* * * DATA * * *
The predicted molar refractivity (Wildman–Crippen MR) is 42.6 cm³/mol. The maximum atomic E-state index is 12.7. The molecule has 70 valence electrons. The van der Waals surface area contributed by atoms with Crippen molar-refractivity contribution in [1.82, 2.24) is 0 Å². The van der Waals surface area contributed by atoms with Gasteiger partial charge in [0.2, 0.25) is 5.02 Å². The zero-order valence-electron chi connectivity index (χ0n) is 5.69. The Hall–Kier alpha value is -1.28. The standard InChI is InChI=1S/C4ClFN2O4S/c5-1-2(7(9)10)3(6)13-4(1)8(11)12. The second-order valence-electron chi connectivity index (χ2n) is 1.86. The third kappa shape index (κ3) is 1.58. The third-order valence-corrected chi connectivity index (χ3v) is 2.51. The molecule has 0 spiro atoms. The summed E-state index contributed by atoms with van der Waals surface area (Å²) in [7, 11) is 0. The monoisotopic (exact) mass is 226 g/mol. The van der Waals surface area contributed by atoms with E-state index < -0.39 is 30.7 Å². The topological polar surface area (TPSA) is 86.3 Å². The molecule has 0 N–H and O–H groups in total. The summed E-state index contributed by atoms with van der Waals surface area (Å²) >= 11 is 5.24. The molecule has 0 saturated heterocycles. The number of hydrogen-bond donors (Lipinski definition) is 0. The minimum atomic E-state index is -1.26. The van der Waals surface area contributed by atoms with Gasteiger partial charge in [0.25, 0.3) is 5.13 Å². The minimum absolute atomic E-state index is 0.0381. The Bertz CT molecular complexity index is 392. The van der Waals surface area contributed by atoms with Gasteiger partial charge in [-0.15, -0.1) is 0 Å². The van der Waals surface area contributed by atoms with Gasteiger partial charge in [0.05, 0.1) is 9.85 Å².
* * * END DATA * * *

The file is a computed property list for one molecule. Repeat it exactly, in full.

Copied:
The predicted molar refractivity (Wildman–Crippen MR) is 42.6 cm³/mol. The maximum atomic E-state index is 12.7. The molecule has 70 valence electrons. The van der Waals surface area contributed by atoms with Crippen molar-refractivity contribution in [1.82, 2.24) is 0 Å². The van der Waals surface area contributed by atoms with Gasteiger partial charge in [0.2, 0.25) is 5.02 Å². The zero-order valence-electron chi connectivity index (χ0n) is 5.69. The Hall–Kier alpha value is -1.28. The standard InChI is InChI=1S/C4ClFN2O4S/c5-1-2(7(9)10)3(6)13-4(1)8(11)12. The second-order valence-electron chi connectivity index (χ2n) is 1.86. The third kappa shape index (κ3) is 1.58. The third-order valence-corrected chi connectivity index (χ3v) is 2.51. The molecule has 0 spiro atoms. The summed E-state index contributed by atoms with van der Waals surface area (Å²) in [7, 11) is 0. The monoisotopic (exact) mass is 226 g/mol. The van der Waals surface area contributed by atoms with E-state index < -0.39 is 30.7 Å². The topological polar surface area (TPSA) is 86.3 Å². The molecule has 0 N–H and O–H groups in total. The summed E-state index contributed by atoms with van der Waals surface area (Å²) >= 11 is 5.24. The molecule has 0 saturated heterocycles. The number of hydrogen-bond donors (Lipinski definition) is 0. The minimum atomic E-state index is -1.26. The van der Waals surface area contributed by atoms with Gasteiger partial charge in [0.25, 0.3) is 5.13 Å². The minimum absolute atomic E-state index is 0.0381. The Bertz CT molecular complexity index is 392. The van der Waals surface area contributed by atoms with Gasteiger partial charge in [-0.15, -0.1) is 0 Å². The van der Waals surface area contributed by atoms with Gasteiger partial charge in [0.05, 0.1) is 9.85 Å².